One of the many challenges with which we have had to grapple over the last few months, as the COVID-19 pandemic has upended our health-care systems, economies, and daily lives, is finding new ways to stay connected. For many individuals and organizations, that has meant rethinking how they communicate. Project Syndicate is no exception.
Before the pandemic, PS’s tech and digital teams were already updating their system for delivering updates, reminders, and notifications to readers. But never did they anticipate that the system would face a test like COVID-19. As the crisis unfolded, PS raced to publish more content, introduce new verticals, and create topical newsletters. We needed to make sure that our new notification system could keep up.
In this edition of How We Built This, we will discuss how our tech team got PS’s on- and offsite messaging system battle-ready – in the midst of battle.
We built the messaging system as a new module of Flowli, the publishing platform that powers project-syndicate.org. That kept activities centralized: the editorial team can see draft, scheduled, and published content, and the digital team can access reader and author databases and an analytics dashboard (to inform marketing decisions), all in one place.
We based the messaging system’s functionality on a few core principles, such as the ability to recognize user behavior, target multiple user groups, and control message timing and frequency. PS can assemble message recipients according to author or topic preferences, purchasing behavior, page visits, time on site, and more. We built an interface for establishing and tracking these parameters, which made it easy to create new groups as needed.
This functionality proved essential when PS launched a newsletter focused on COVID-19’s economic and political consequences. Our tech team quickly created relevant parameters and user groups, so that onsite messages would reach the readers who were most likely to be interested in the new offering.
Messages could be set to display a single time, or on an ongoing schedule, further increasing the system’s efficiency for PS’s small and nimble digital team. They can also be shaped automatically by user behavior. For example, if a reader makes a purchase, they will no longer see that snazzy pop-up message imploring them to join a subscriber community dedicated to achieving the publication’s mission. More generally, the system aims to combat message fatigue, such as by recognizing how many times a user has clicked or limiting the number of times a popup displays during each session.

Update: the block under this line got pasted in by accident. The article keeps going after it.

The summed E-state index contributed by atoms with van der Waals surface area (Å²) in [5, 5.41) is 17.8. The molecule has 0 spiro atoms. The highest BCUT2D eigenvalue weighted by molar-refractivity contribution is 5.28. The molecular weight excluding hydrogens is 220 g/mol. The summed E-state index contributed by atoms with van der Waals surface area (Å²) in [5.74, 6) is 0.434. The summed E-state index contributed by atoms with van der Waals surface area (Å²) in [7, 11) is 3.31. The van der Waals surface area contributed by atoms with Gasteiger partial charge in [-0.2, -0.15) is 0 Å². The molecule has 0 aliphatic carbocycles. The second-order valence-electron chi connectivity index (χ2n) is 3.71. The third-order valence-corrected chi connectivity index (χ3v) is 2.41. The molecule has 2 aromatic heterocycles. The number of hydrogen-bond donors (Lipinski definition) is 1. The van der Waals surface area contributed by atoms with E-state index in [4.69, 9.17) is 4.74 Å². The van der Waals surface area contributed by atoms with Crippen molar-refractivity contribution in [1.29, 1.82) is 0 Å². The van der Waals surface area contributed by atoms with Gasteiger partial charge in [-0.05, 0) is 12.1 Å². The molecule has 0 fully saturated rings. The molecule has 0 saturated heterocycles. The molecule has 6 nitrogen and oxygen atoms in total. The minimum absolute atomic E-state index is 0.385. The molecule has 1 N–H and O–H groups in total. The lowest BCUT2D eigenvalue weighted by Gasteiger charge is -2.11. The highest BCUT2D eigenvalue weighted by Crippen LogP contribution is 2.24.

Beyond onsite messaging, we have been improving Project Syndicate’s email messaging capabilities. Though Flowli supports its own email functionality, similar to what you would find in any third-party client, it can also be integrated with messaging services publishers are already using, such as SendGrid or, in PS’s case, MailChimp.
So while PS continues to use MailChimp as its primary newsletter solution, all newsletter signups are managed through Flowli. That way, users can set and adjust their preferences directly on the website; the PS team can more easily maintain and protect user data; and promotions can be tailored more precisely. Newsletter-signup and subscription drives, for example, now reflect readers’ existing subscriptions.
Ultimately, all of this is about ensuring that PS is well-equipped to adapt to changing user needs. In this sense, the messaging system complements other key pandemic-driven changes. For example, the organization has adjusted its paywall, in order to give all readers access to essential crisis-related ideas and analyses during this turbulent time.
But the new messaging system is also critical to PS’s own future. As the COVID-19 crisis places the organization under growing financial strain, it has enabled PS to direct its fundraising campaigns toward those who are most likely to be in a position to offer support. In this difficult moment, that could make all the difference.